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Gadgets Addiction and How Children Get It

Adults may spend their time how they want. After completing their duties, they are allowed to watch Netflix, go to a workout, play online casino games, or just scroll their Instagram feed. But children cannot manage their time themselves, and they can get addicted to gadgets. Here’s how this problem appears.

How to Understand if a Child Has an Addiction?

When it comes to gadgets, you can’t rely on a child’s conscience. Impulsivity is inherent in children. The brain areas responsible for self-control are fully developed by about 17-20 years old. Until this moment, it’s extremely difficult for a child to give up momentary pleasure for the sake of a future good, much less an abstract good. During this period, the responsibility lies with the parents to decide when and for how long the child will play with the smartphone.


If a child spends much time in front of a screen, it doesn’t mean that he has developed an addiction to gadgets. After all, we don’t think our kids are addicted to their favorite toys, like cars or dolls. A child may be addicted to a game or watching cartoons. In times of stress – for example, if adults are fighting – some children “hide” in their smartphone. It seems to them the only quiet and safe place. These are all normal behaviors.


It’s worth being careful if the child:

  • Lost interest in all other activities and toys.
  • Has stopped communicating and playing with peers.
  • Has begun to experience regular problems with sleep.
  • Reacts violently to requests to turn off the phone – screams, cries and scandals.
  • Becomes gloomy and irritable without his phone, and withdraws into himself.
  • Won’t part with his smartphone anywhere, even on a walk, family dinner or in the bathroom.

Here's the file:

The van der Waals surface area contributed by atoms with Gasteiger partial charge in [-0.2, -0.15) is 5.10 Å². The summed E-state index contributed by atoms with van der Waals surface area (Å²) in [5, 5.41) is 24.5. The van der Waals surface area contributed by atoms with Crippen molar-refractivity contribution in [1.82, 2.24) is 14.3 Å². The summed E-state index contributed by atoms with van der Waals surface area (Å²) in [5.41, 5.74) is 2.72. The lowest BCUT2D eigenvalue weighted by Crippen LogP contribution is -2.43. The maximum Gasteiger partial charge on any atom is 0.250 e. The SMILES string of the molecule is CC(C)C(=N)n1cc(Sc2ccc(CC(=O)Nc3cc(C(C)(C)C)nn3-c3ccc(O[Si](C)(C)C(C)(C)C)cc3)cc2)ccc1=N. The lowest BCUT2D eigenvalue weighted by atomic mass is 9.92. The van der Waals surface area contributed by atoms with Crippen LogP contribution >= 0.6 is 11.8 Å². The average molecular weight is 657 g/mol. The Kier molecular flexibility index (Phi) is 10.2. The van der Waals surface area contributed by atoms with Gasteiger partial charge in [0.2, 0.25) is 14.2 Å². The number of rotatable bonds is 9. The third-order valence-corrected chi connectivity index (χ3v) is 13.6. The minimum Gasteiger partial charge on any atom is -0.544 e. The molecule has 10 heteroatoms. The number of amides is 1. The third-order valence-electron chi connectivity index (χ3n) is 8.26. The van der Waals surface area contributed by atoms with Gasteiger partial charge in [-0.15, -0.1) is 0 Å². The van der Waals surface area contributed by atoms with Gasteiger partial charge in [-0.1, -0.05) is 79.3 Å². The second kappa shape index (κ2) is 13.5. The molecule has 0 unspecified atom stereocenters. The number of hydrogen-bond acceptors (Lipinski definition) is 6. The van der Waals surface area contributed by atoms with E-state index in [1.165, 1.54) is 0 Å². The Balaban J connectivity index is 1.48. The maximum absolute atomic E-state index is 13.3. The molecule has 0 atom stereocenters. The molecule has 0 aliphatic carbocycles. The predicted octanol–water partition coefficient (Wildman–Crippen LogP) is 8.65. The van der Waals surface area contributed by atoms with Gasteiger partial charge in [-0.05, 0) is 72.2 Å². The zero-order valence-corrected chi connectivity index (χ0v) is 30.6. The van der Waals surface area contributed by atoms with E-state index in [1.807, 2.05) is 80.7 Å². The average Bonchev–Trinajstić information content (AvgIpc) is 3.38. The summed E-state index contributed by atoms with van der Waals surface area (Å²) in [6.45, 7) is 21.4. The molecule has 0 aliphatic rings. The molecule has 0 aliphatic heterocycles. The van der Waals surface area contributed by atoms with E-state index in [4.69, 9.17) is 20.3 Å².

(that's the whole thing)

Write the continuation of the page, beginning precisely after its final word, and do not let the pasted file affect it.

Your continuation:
Where Gadget Addiction Comes From

“Ban the smartphone, and there won’t be any addiction!” – That’s the reasoning of many moms and dads. But this approach is fundamentally wrong. You can take away the gadget at the first signs of addiction, but it won’t solve the problem. After some time, the child may develop another addiction – to alcohol, nicotine, psychoactive substances or even sweets. Because the tendency to addiction doesn’t come out of nowhere – it has specific psychological and physiological reasons.


Physiologically, addiction is caused by two types of malfunctions in the brain:

  • A malfunction in the limbic system. It’s responsible for emotions and communication. Children whose limbic system malfunctions have difficulty communicating with people, and they find it easier to learn about the world through technology. Such children often become highly skilled IT professionals.
  • Failure of the frontal lobes. This part of the brain is also responsible for the inhibition of emotional impulses, the ability to plan and follow rules. For example, we don’t eat the whole cake, knowing that it will probably be bad, and we will not fight with the boss who criticizes our work. All of this is the work of the frontal lobes. Problems with them cause the child to be unable to make a plan and follow it, they are unable to say to themselves, “I’ll play later.”


Both aren’t pathology, but personal characteristics. Their upbringing, mode or work with the psychotherapist corrects them.


But addiction also develops because of external factors:

  • Parents themselves are addicted to technology. Children copy adults, and if a child sees that parents talk little and spend all their free time with a phone in his hand, he will consider this the only possible behavior. In families where mom and dad only use the smartphone for business, children are less likely to become addicted to gadgets. Adults show them by example that tablets and smartphones are not that interesting, but movies, talking, walking, reading, and hobbies are much more exciting.
  • Gadgets are completely forbidden in the family. This is the other extreme. Children are attracted to everything forbidden: closed doors, things that should never be touched, topics the family doesn’t talk about. If you forbid children to touch a smartphone, it becomes more appealing.
  • Conflicts in the family. If the family quarrels constantly, the child will seek an escape from stress in gadgets.
  • Low self-esteem. Both games and social networks allow us to quickly and easily get praise, to feel like a hero. Likes, comments, and small victories boost self-esteem. And children who lack recognition in real life are quickly hooked on this simple source of approval.
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